iii)  To correct your argument:  Where possible, you can always use secondary texts to correct or re-align your argument.  For example, you might discover that you have misinterpreted a word, or incorrectly analysed the metre of one particular line.  Secondary sources can keep your analysis accurate.
iv)   To extend your argument:  You may discover by reading secondary sources that there are essential points which you had not considered, and which you need to add into your argument.  They may even take your argument into new (more interesting) directions as they help you to understand different perspectives and dimensions of the text.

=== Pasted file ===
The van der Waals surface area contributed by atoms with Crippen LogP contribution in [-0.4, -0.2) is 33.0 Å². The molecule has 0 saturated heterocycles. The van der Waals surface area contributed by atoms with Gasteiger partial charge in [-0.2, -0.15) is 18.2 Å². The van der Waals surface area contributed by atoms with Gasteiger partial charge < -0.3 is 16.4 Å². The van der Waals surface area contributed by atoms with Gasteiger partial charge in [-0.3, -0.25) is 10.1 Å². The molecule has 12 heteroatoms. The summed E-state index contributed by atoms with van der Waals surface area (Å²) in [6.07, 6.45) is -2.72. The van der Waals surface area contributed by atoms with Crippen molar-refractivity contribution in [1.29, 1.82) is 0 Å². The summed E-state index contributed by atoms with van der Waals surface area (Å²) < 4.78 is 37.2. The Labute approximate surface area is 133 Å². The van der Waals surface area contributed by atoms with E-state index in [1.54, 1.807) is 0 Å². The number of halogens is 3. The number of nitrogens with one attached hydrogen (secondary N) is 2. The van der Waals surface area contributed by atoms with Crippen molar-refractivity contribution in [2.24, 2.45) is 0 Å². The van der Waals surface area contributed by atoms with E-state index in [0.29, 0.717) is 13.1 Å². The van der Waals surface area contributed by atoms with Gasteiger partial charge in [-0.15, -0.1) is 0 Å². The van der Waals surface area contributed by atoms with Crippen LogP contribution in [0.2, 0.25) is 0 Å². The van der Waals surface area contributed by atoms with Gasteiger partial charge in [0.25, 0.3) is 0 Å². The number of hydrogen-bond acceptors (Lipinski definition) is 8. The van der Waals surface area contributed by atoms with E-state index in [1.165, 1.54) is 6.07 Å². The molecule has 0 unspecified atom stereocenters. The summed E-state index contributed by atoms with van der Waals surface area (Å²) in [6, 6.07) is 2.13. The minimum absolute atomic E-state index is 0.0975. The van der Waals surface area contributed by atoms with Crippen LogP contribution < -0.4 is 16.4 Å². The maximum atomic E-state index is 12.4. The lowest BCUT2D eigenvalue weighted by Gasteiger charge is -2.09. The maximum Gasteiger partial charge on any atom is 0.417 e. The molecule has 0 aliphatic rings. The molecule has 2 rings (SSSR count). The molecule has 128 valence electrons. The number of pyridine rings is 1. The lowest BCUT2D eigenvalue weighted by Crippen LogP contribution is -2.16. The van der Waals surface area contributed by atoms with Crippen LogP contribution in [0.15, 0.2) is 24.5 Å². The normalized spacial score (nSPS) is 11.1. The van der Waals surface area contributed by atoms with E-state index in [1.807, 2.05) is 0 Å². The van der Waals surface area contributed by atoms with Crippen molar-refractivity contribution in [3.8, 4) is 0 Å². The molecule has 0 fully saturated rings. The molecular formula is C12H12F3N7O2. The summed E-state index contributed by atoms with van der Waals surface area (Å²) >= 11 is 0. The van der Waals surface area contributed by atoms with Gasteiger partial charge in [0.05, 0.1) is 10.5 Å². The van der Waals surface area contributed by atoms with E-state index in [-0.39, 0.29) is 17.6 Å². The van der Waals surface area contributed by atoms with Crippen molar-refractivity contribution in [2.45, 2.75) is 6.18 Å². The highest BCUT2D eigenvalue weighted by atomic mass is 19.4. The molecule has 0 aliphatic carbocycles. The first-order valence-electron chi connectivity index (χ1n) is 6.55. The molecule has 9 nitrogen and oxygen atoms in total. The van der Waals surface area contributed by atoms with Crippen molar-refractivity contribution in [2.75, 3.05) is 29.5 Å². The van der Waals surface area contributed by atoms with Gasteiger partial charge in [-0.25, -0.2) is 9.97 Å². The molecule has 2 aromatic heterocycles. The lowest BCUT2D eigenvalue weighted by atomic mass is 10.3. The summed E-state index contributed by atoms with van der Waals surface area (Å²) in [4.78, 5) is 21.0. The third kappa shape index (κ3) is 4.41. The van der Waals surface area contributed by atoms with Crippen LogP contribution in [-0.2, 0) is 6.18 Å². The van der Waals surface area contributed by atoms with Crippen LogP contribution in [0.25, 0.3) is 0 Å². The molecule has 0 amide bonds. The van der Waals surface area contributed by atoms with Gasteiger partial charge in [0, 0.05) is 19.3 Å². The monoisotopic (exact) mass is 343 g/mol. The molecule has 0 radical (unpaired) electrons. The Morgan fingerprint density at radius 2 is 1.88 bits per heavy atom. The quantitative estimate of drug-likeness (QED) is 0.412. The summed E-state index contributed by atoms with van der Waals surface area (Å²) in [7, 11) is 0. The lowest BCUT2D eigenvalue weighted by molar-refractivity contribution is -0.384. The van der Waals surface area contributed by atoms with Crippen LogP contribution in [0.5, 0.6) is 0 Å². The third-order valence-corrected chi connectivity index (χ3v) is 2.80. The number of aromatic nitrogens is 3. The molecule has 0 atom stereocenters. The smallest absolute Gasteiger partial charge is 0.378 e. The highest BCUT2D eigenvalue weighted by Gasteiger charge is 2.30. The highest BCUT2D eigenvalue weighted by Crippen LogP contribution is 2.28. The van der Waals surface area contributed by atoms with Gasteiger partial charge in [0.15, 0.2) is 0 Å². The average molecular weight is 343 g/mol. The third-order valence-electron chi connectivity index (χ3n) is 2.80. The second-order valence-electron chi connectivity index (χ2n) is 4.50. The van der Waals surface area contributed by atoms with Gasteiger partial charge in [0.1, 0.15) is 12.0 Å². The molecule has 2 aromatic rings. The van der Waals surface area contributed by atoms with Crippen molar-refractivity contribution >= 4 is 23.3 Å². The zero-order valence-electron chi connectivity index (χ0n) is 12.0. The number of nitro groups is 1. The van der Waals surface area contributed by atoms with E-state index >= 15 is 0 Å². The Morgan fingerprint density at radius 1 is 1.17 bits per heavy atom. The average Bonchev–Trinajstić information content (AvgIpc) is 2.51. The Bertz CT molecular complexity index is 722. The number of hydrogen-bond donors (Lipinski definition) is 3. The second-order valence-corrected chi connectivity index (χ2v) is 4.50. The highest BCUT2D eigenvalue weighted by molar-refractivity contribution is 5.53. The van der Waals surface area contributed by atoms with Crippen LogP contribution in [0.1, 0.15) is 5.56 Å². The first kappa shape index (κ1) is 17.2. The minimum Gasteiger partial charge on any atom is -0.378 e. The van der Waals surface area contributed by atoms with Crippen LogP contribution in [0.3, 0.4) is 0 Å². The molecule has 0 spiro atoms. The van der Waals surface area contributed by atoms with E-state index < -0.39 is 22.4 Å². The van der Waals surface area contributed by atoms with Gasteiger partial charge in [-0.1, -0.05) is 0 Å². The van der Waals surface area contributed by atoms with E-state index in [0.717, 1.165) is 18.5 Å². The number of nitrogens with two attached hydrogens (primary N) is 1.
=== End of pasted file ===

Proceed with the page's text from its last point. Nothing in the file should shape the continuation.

8)    Structure your Argument: Start to map out the various things you need to say in order to make your argument.  Map them out in a way which implies a logical progression - in other words, think about how each point relates to the one which comes both before it, and after it.  Remember that you are not obliged to follow the order of the text itself.  In other words, don't assume that you have to make this point first because it refers to line 1, and that point next because it refers to line 2.  What you are looking to demonstrate is an understanding of the broad scope of the text - so let the text fit your argument (not the other way around).  Outline the recurring themes which you have identified, the analysis of the text which you have already undertaken, and even at this stage remember your reader. Try to predict any questions, objections or problems they might have, and make sure you have planned to address them.  Think about any particular terms or ideas for which you will need to provide definitions (i.e. 'renaissance', 'petrarchan', etc.) and plan to include them. Remember, as well, that the best way to win an argument is to provide evidence - so check that each point you make is supported by evidence from either the text or your secondary sources.  Make sure there is a clear reason for everything you include